Randori Training

Randori is defined as “a term used in Japanese martial arts to describe free-style practice. The term literally means “chaos taking” or “grasping freedom,” implying a freedom from the structured practice of kata. Randori may be contrasted with kata, as two potentially complementary types of training.”

At Elements of Self Defense we differentiate Randori from free sparring by defining our goals with it.  We don’t just put a pair of students on the mat to beat each other up.  The tori sets the stage for his or her training goals.  These could be as nebulous as “attack me, I would like to practice my evasive movement,” or as specific as listing a set of kata that their uke will be limited to.  Randori is a free exchange of energy between tori and uke, and therefore is more unpredictable than kata practice.

The following are a few guidelines we use as Elements of Self Defense to train randori safely, but realistically.

Rules for the Tori –

  1. Safety First – Protect yourself at all times.  Unsafe training will not be tolerated.
  2. Be Prepared to Lose – Randori is a free exchange.  You won’t always win when your attacker(s) get to decide how and when to attack you.  You may get hit.  You may get submitted.  It happens.  Smile, thank your uke, rest and come back for more.
  3. Never Give Up – The surest way for your randori to go poorly is for you to give up when things start going bad.  You get hit?  Shake it off.  You end up in a position you don’t want to be in? Refocus and persevere.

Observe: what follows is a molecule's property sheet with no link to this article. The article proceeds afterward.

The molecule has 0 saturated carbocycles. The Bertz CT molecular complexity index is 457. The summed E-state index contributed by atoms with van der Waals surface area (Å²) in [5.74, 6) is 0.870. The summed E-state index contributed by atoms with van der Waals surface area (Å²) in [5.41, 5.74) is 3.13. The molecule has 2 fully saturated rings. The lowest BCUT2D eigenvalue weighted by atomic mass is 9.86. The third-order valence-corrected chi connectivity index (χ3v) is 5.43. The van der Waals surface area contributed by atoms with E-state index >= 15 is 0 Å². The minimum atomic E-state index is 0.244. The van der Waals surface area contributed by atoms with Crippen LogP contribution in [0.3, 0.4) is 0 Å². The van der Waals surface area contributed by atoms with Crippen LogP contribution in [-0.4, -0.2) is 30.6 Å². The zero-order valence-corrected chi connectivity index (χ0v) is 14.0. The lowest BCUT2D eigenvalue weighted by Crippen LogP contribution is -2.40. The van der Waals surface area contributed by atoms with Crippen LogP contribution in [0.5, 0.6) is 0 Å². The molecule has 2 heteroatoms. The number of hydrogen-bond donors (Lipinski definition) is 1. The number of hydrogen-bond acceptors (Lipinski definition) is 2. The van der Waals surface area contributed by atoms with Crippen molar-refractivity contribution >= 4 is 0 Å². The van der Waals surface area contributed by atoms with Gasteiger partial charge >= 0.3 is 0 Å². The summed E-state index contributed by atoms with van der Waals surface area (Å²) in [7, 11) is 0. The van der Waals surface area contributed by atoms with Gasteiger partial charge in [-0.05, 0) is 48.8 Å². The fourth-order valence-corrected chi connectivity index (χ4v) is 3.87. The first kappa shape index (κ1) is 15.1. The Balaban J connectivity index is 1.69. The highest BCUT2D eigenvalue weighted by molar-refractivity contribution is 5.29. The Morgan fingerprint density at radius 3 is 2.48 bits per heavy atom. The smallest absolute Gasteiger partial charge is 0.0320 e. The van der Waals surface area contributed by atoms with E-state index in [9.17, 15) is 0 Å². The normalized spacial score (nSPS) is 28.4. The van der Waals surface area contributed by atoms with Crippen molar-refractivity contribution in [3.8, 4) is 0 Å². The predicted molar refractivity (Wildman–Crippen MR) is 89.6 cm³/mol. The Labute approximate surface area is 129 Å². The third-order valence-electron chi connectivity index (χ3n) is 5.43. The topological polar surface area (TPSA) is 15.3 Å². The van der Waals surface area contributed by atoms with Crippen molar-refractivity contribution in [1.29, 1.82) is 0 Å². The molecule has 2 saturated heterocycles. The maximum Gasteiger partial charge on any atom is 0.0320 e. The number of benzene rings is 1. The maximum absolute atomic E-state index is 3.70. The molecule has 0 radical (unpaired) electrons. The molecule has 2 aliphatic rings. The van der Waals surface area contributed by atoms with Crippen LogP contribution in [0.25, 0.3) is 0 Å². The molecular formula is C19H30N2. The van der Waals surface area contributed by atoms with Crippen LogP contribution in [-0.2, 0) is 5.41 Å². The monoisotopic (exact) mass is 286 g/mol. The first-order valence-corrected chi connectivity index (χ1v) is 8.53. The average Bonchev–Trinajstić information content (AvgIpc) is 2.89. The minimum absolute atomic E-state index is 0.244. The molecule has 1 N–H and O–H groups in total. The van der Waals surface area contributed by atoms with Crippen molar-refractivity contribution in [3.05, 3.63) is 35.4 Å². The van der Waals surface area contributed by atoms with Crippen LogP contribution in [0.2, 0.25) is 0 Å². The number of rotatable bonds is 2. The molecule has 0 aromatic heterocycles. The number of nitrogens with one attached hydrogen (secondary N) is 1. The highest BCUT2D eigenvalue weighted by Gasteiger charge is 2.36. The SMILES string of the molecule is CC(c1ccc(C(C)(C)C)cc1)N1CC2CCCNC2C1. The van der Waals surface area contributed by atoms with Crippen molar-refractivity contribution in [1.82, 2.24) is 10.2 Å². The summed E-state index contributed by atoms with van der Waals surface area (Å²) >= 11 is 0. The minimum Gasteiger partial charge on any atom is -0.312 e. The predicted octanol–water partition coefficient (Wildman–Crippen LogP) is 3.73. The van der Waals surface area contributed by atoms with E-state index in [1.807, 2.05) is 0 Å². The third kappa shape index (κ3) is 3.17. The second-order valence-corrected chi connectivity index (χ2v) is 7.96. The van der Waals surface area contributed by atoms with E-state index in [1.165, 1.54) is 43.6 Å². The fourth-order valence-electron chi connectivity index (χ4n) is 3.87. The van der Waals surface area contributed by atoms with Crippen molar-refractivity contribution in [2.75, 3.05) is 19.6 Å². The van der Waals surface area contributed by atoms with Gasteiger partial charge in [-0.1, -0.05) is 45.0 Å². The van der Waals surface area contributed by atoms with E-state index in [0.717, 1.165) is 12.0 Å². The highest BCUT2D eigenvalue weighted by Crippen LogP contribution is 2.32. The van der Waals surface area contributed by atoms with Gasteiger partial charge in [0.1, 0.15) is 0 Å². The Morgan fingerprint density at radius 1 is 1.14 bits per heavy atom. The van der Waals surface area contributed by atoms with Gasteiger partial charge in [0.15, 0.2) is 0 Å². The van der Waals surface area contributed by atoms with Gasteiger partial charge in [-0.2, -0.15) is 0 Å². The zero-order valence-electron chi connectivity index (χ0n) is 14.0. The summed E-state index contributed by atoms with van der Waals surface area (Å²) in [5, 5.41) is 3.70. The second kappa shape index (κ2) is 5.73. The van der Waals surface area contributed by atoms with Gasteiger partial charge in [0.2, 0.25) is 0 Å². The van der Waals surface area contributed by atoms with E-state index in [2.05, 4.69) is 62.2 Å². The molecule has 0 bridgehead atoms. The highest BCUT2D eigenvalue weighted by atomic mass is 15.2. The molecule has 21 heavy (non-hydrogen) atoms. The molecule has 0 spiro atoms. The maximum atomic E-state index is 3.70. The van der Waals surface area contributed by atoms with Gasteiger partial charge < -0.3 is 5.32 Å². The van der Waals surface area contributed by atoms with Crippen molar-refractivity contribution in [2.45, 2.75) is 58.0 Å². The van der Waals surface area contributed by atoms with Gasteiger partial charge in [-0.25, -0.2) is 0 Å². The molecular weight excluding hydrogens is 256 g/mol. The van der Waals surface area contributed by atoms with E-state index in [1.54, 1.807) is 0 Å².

4. Defend Realistically – Defend with intent.  This isn’t tag.  Don’t just touch your attackers, make sure they know it would have been a good strike.  Make sure you are in control during takedowns.
  5. Trust Your Uke – They volunteered to attack you.  Trust that they know what they’re doing.  Don’t try to catch them in a throw, allow them to practice their ukemi skills.  If they aren’t responding the way you want, make sure you’re throwing your attacks with the proper intent.

Rules for the Uke –

  1. Safety First – Protect yourself at all times.  Unsafe training will not be tolerated.
  2. Be Prepared to Lose – Let’s be honest.  You’re the bad guy, if you don’t lose something went wrong.
  3. Play Your Part – As the Uke, your job is to feed opportunities to your training partner.  Engage them, but don’t try to outperform them.
  4. Attack Realistically – Attack your partner with real intent.  Don’t play tag or try to “psych out” your partner.
  5. Practice Your Ukemi -When you get hit, receive the strike as if it were the real thing.  When you get thrown, roll to safety.  If your joints are being locked, tap out before damage occurs.

Required SafetyEquipment –

  1. Padded Gloves – MMA style or better.
  2. Mouth Guard – Protect those pearly whites.
  3. Shin/Instep Protection – Optional, for kicking training.
  4. Chest Protector – Optional, but encouraged for striking practice.
  5. Cup – Optional, but foolish to be without.

Due to the limits of our space, only a single randori group will be allowed on the mats at a time.